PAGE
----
Gotta Spend Money to Make Money (helping ROI)

Money is the root cause of all evil. But try as we might there’s no denying that it makes everything in the world happen, especially in INDYCAR. Everything is based on sponsorship. Teams need sponsorship. Drivers need sponsors to get the ride (and as we discussed Drivers do all the heavy lifting) or they pay for it themselves. The money paid for sponsorship can seem ridiculous (1 million dollars for primary sponsorship for five races). Even so, money seems to always be in demand and because of that teams are consistently searching for revenue streams. As unbelievable at it seems, just before this past season Chip Ganassi was searching for a primary sponsor for his team! This is where fans may help. By increasing interaction with current sponsors, fans can ultimately increase the number of teams. If the interaction, on all levels, increases that would increase the Return on Investment of sponsorships and therefore increase the interest of other sponsors.

Okay, momentary economic chat. Sponsors want to make sure they’re putting their getting some value out of the monies they’re putting into a product or services or an advertisement. That value is the “return on investment” (ROI). High-level, ROI is a measurement to determine the amount of return an investment gives in relationship to its costs. It’s the net cost of the investment (Gain received by the investment minus the cost of the investment) divided by the cost of the investment, then make it a percentage. To use real [simplified] figures:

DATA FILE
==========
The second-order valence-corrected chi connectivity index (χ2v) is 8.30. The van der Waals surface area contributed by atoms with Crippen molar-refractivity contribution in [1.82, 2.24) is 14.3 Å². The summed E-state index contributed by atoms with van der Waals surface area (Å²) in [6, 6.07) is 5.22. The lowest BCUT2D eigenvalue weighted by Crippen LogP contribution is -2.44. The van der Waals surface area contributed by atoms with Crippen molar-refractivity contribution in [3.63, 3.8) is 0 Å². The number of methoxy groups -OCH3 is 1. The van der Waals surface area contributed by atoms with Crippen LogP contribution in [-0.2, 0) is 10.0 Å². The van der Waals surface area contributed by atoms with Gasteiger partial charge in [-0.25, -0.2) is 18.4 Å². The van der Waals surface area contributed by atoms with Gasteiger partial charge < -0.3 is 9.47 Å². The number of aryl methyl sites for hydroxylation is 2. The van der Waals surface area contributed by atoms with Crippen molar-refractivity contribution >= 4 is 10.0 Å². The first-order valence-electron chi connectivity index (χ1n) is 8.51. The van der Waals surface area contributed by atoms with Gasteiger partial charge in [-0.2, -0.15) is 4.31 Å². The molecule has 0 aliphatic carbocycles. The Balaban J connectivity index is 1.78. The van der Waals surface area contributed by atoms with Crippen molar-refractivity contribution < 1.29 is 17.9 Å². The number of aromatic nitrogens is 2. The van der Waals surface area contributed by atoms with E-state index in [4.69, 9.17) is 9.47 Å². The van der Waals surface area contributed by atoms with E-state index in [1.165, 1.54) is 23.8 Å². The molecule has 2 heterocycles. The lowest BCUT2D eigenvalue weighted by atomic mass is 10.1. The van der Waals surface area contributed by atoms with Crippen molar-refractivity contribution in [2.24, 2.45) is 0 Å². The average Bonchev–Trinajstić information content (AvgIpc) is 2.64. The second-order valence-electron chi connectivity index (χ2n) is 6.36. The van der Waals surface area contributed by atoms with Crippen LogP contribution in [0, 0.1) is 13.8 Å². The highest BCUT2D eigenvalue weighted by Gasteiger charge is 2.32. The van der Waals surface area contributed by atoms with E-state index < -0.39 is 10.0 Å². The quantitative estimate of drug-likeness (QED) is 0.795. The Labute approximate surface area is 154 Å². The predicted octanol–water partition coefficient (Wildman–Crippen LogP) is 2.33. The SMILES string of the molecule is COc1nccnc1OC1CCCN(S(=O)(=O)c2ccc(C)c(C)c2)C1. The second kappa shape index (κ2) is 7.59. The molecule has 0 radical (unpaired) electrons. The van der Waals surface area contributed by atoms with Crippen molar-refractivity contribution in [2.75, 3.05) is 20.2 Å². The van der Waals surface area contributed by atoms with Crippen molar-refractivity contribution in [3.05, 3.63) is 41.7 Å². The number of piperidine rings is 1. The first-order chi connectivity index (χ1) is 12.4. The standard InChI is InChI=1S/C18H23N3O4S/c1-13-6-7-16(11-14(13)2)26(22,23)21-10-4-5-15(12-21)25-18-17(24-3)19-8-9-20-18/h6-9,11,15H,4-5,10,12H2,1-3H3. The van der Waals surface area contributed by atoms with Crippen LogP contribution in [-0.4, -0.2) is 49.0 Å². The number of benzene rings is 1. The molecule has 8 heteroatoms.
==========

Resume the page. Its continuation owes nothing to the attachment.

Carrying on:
Pizza Hut spends $10 on advertisement and gets a $15 increase in their sales. The ROI would be $15-$10/$10 so 0.5 and turning that into a percentage there was a 50% ROI.

Let’s say Pizza Hut spends the million dollars to sponsor a car for five races during the 2018 season, and they determine that thanks to the sponsorship they increased sales by 5 million their ROI would be 80% ROI.

That was pretty simplified math and terms for a very involved and multi- upon multi-million dollar world. Looking specifically at INDYCAR I’ll break it down a bit more.

Cost of Investment

As mentioned in the sister-blog to this, the cost of investment primarily is sponsorship with INDYCAR. To recap those numbers. In 2014 for a full year, a company would pay between 5-9 million dollars for their logo on the side of the car. It’s 1-2 million for something on the front wing, and $100,000 – $300,000 for a decal on a helmet. This is  ‘property’ investment, it would also include signage at tracks. It’s wherever a logo is slapped on. The second form of sponsorship is the more engaging form – activation sponsorship. This would be media engagement including social media engagement with fans. Ever seen a booth where they say to tag them on Twitter/Instagram if you post? That’s activation sponsorship, and it may be one of the cheapest forms of advertisement out there.